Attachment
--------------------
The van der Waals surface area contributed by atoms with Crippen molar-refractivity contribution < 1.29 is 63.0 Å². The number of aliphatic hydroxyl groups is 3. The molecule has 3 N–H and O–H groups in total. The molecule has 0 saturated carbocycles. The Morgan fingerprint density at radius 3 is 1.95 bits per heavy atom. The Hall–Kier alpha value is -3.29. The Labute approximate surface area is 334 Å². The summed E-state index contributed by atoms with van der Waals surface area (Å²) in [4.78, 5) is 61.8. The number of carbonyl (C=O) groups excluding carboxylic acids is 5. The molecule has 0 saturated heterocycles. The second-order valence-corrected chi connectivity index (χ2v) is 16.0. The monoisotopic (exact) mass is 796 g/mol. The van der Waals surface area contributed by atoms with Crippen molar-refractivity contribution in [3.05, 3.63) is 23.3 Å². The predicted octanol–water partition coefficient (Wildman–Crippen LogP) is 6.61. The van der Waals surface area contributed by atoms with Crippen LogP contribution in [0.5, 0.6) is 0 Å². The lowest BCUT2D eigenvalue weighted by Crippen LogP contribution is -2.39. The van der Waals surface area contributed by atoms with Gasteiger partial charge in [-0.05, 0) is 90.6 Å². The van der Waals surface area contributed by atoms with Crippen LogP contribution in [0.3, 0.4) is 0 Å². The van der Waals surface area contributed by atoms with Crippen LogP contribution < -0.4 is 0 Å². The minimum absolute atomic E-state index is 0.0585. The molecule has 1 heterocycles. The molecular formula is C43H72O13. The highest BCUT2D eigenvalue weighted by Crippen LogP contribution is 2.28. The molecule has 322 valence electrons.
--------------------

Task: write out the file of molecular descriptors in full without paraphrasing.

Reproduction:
The van der Waals surface area contributed by atoms with Crippen molar-refractivity contribution < 1.29 is 63.0 Å². The number of aliphatic hydroxyl groups is 3. The molecule has 3 N–H and O–H groups in total. The molecule has 0 saturated carbocycles. The Morgan fingerprint density at radius 3 is 1.95 bits per heavy atom. The Hall–Kier alpha value is -3.29. The Labute approximate surface area is 334 Å². The summed E-state index contributed by atoms with van der Waals surface area (Å²) in [4.78, 5) is 61.8. The number of carbonyl (C=O) groups excluding carboxylic acids is 5. The molecule has 0 saturated heterocycles. The second-order valence-corrected chi connectivity index (χ2v) is 16.0. The monoisotopic (exact) mass is 796 g/mol. The van der Waals surface area contributed by atoms with Crippen molar-refractivity contribution in [3.05, 3.63) is 23.3 Å². The predicted octanol–water partition coefficient (Wildman–Crippen LogP) is 6.61. The van der Waals surface area contributed by atoms with Crippen LogP contribution in [0.5, 0.6) is 0 Å². The lowest BCUT2D eigenvalue weighted by Crippen LogP contribution is -2.39. The van der Waals surface area contributed by atoms with Gasteiger partial charge in [-0.05, 0) is 90.6 Å². The van der Waals surface area contributed by atoms with Crippen LogP contribution in [0.3, 0.4) is 0 Å². The van der Waals surface area contributed by atoms with Crippen LogP contribution < -0.4 is 0 Å². The minimum absolute atomic E-state index is 0.0585. The molecule has 1 heterocycles. The molecular formula is C43H72O13. The highest BCUT2D eigenvalue weighted by Crippen LogP contribution is 2.28. The molecule has 322 valence electrons.